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Ideas For Recycling Old Auto Parts & Tools

May 4, 2015 Comments (0) Australia Day Projects, DIY Advice, How To

How To Create a Simple 4WD Storage Solution

Spend a few months, weeks or even a couple of weekends camping out of your 4WD and you are soon going to be wishing for a better way to store and organise all of your gear. I know I certainly was, but do you have any idea how expensive an off the shelf solution is? We’re talking over $1000 and in some cases upwards of $2000! Crazy, and you can build something to suit your needs perfectly. So why a false floor instead of drawers?

A place to store your most frequently accessed gear underneath, and a great spot to mount a fridge slide

A place to store your most frequently accessed gear underneath, and a great spot to mount a fridge slide

Personally, I rather like using big plastic tubs to store my gear. That way they can be removed from the car and remain neatly packed and ready to go. Also, commercial drawer systems can be quite heavy! Then last of all is the height of my fridge. My Nissan Patrol is pretty high up as it is; mounting the fridge on top of them means I’d need a step to see which cold drink I’m grabbing! Some may be all for drop fridge slides but they cost about as much as a fridge and weigh more than one too!

All of the bits and pieces which fit underneath my false floor.

All of the bits and pieces which fit underneath my false floor.

Here’s a few things to keep in mind for planning your own false floor:

  • The size of your storage tubs. Purchase them first and build your system around that. Don’t buy the cheap brittle plastic ones, when they break you may not find a quality replacement in the size you need. Go for something like the ToolPro Command Case or the Plano Sportsman Trunk depending on how much space you have.
  • Access to storage or accessories. For example, the Nissan Patrol has a bottle jack stored in the rear quarter and a panel to access the tail lights. You might like to leave a cut out like I did to access them, or build in a removable section so that you can still get to them.
  • Any other accessories. If you have been thinking about installing a compressor and air tank, mounting a fire extinguisher or putting in an inverter; now is the time to plan a space for them, or maybe even get clever and incorporate them into your design.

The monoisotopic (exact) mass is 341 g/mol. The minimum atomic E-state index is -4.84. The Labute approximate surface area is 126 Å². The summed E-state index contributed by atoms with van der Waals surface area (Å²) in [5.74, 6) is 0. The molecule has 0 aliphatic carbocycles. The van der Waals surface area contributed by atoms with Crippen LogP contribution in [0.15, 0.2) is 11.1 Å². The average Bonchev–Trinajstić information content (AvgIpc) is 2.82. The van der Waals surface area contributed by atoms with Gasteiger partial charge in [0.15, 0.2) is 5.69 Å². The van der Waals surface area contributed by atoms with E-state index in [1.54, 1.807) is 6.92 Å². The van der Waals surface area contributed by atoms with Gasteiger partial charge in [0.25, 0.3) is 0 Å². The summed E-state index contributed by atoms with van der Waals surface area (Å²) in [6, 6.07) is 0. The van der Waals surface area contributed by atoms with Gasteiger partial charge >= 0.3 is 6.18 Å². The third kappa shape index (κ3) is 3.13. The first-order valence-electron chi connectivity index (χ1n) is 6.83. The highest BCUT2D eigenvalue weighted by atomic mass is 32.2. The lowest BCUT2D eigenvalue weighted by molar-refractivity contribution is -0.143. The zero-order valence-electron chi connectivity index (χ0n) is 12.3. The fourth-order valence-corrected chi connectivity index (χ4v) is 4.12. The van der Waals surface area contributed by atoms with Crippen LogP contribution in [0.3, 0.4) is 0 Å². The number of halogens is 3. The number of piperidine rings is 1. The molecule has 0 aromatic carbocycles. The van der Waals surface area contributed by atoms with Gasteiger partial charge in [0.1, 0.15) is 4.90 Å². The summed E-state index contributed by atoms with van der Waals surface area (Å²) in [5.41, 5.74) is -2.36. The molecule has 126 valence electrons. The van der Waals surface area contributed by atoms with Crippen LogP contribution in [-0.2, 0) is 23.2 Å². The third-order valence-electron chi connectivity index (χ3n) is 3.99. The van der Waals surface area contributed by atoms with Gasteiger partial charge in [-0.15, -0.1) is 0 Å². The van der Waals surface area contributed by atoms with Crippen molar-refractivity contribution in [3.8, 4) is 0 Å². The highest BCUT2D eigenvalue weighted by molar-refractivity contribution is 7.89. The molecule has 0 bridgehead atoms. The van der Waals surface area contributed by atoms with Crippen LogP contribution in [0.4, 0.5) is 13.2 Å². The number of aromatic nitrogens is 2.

• The final height of your gear and installation. I’m not sure how you’d feel, but if I went to slide my fridge out after all that work and it jammed up on the roof; I would probably rage-throw a hammer from here to Africa.
  • If you want your setup laser cut from titanium, I might be a little envious. If you’re super-budget like me I am then grab some measurements and poke around the salvage yard for a while instead.

Now here’s some specifics on my own false floor:

Legs (at the back) take most of the weight while the tube through the middle prevents it from sagging while not interfering with the gear stored underneath.

Legs (at the back) take most of the weight while the tube through the middle prevents it from sagging while not interfering with the gear stored underneath.

Three legs at the back of the car and two legs at the front of the car support most of the weight while still allowing me to slide gear in and out from underneath. Through the centre and bolted to the wheel arches is a support beam to stop the middle sagging and prevent the whole lot shifting around. This framework is all knocked together from salvage yard scrap metal. The floor itself is a cheap 12mm plywood from the hardware store; a few people use marine plywood so as it doesn’t fall to pieces if it gets wet. However marine ply costs twice as much, and I can’t see myself getting it wet in a hurry. You could leave it bare, you could paint it or you could do as I did and cover it with automotive carpet stuck down with a can of Selleys Kwik Grip – Spray Adhesive.

The cut out makes for easy access to the jack behind that hatch

The cut out makes for easy access to the jack behind that hatch

I left a cut out in my floor where the jack and tools are kept. You may also see that the piece of the floor in the upper left of the photo is removable. On the opposite side of the vehicle is another removable section to allow for access to the left tail light.

The 20mm square tube, which runs through the middle, is bolted into the wheel arch to prevent it sliding or moving around.

The 20mm square tube, which runs through the middle, is bolted into the wheel arch to prevent it sliding or moving around.

Like a lot of DIY projects it can be a case of measure 20 times, cut once, get the cut wrong, fix it, and still come out of it with something decent. Now you’re all organised for your next trip, it suits your vehicle and style and can be done easily for under $100!

Alex Garner Sign Off

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